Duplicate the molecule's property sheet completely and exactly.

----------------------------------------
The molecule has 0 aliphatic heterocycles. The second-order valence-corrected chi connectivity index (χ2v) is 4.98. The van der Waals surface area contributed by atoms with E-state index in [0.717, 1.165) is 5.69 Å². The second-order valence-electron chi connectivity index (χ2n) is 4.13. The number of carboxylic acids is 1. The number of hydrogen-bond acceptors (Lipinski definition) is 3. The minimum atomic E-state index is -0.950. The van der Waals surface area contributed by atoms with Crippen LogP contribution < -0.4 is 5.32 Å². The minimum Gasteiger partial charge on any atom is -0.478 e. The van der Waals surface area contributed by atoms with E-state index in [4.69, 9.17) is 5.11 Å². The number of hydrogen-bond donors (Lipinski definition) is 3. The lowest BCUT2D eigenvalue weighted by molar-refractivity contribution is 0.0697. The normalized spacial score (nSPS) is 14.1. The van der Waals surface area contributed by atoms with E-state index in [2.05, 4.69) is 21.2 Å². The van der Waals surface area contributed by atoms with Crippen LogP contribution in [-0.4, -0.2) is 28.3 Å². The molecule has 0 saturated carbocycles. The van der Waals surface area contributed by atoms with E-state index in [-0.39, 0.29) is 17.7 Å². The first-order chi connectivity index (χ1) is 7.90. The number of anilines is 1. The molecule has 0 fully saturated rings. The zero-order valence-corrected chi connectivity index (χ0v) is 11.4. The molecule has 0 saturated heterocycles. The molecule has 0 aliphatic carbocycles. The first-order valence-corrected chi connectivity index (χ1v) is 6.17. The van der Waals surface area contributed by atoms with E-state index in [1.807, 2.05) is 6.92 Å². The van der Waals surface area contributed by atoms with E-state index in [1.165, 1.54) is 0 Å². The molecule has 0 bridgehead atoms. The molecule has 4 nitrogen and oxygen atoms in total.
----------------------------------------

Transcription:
The molecule has 0 aliphatic heterocycles. The second-order valence-corrected chi connectivity index (χ2v) is 4.98. The van der Waals surface area contributed by atoms with E-state index in [0.717, 1.165) is 5.69 Å². The second-order valence-electron chi connectivity index (χ2n) is 4.13. The number of carboxylic acids is 1. The number of hydrogen-bond acceptors (Lipinski definition) is 3. The minimum atomic E-state index is -0.950. The van der Waals surface area contributed by atoms with Crippen LogP contribution < -0.4 is 5.32 Å². The minimum Gasteiger partial charge on any atom is -0.478 e. The van der Waals surface area contributed by atoms with E-state index in [4.69, 9.17) is 5.11 Å². The number of hydrogen-bond donors (Lipinski definition) is 3. The lowest BCUT2D eigenvalue weighted by molar-refractivity contribution is 0.0697. The normalized spacial score (nSPS) is 14.1. The van der Waals surface area contributed by atoms with E-state index in [2.05, 4.69) is 21.2 Å². The van der Waals surface area contributed by atoms with Crippen LogP contribution in [-0.4, -0.2) is 28.3 Å². The molecule has 0 saturated carbocycles. The van der Waals surface area contributed by atoms with E-state index in [-0.39, 0.29) is 17.7 Å². The first-order chi connectivity index (χ1) is 7.90. The number of anilines is 1. The molecule has 0 fully saturated rings. The zero-order valence-corrected chi connectivity index (χ0v) is 11.4. The molecule has 0 saturated heterocycles. The molecule has 0 aliphatic carbocycles. The first-order valence-corrected chi connectivity index (χ1v) is 6.17. The van der Waals surface area contributed by atoms with E-state index in [1.807, 2.05) is 6.92 Å². The van der Waals surface area contributed by atoms with E-state index in [1.165, 1.54) is 0 Å². The molecule has 0 bridgehead atoms. The molecule has 4 nitrogen and oxygen atoms in total.